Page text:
Questions foster a dialogue, gather important information, get the client involved, persuade more softly than statements. Use them often, use them intelligently.
If you only master one skill in AV sales, make it effective listening! The best sales reps are always good listeners. Seems obvious, but it isnt. Many sales reps ask great questions, but dont listen to the answers and [dont] use the information they received. Some leave a meeting without good notes and cant remember what was said. These mistakes can be very costly and are completely avoidable!
If you listen really effectively the client will almost always tell you what you have to do or say to get the order! Dont let the stress of an important client meeting or conversation keep you from good listening. Discipline yourself in every client exchange to:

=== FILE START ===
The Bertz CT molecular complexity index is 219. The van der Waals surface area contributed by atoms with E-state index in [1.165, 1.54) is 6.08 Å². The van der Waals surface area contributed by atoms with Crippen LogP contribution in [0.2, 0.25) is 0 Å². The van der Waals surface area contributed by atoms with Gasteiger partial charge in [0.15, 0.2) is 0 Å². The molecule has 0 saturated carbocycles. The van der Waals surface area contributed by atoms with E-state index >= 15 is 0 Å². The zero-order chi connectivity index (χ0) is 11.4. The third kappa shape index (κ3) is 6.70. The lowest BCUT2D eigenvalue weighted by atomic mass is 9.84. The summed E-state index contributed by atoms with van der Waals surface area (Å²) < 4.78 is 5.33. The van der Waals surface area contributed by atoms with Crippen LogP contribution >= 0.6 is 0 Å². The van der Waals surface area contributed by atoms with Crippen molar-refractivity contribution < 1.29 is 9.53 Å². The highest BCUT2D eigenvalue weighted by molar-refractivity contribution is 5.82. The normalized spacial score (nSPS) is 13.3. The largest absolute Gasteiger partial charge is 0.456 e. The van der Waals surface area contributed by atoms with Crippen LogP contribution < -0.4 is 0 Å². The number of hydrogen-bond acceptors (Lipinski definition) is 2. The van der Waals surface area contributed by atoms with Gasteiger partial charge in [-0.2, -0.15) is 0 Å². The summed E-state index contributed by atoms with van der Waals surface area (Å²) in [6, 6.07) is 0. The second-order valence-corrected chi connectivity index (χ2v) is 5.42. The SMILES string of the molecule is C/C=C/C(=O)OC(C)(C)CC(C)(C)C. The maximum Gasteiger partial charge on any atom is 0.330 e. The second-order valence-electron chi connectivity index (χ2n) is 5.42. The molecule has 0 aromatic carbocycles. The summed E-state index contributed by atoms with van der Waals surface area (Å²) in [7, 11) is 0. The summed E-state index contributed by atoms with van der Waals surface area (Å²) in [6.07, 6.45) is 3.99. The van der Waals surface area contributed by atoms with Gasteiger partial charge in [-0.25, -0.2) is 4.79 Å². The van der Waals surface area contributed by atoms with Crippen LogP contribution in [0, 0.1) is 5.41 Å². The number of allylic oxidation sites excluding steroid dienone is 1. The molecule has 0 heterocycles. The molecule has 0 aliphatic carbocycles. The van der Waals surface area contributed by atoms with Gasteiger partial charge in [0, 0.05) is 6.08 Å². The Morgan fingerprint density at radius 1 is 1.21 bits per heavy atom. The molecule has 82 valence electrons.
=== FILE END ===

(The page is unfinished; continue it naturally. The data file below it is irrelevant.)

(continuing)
Keep quiet. You cant talk and listen at the same time!
Take good notes. Keep them in your client record with dates, names, and other facts.
Clarify what you dont understand. Ask the client to elaborate so you dont draw incorrect conclusions from what was said.
Summarise key points at the end of the conversation, both yours and the clients.
Dont leave a meeting or conversation unsure of what was discussed or agreed.
Avoid interrupting the client when he or she is speaking. Listen and make notes. Youll get your chance to respond!
Avoid distractions. Try to find a quiet, non-distracting place for your conversation whenever possible.
Concentrate on the subject. Try to keep one subject on the table at a time.
Avoid arguing or confronting. You can always come back to points of disagreement. As you listen, try to maintain a cordial tone.
Delay your response. In fact, pause for a few moments before you respond at all to what was said. Often the client will continue and you will learn even more.
Poor listening leads to incomplete or incorrect information. That causes confusion or the need to do things twice. If you have good information, your colleagues can help you better and your clients will have more confidence in you.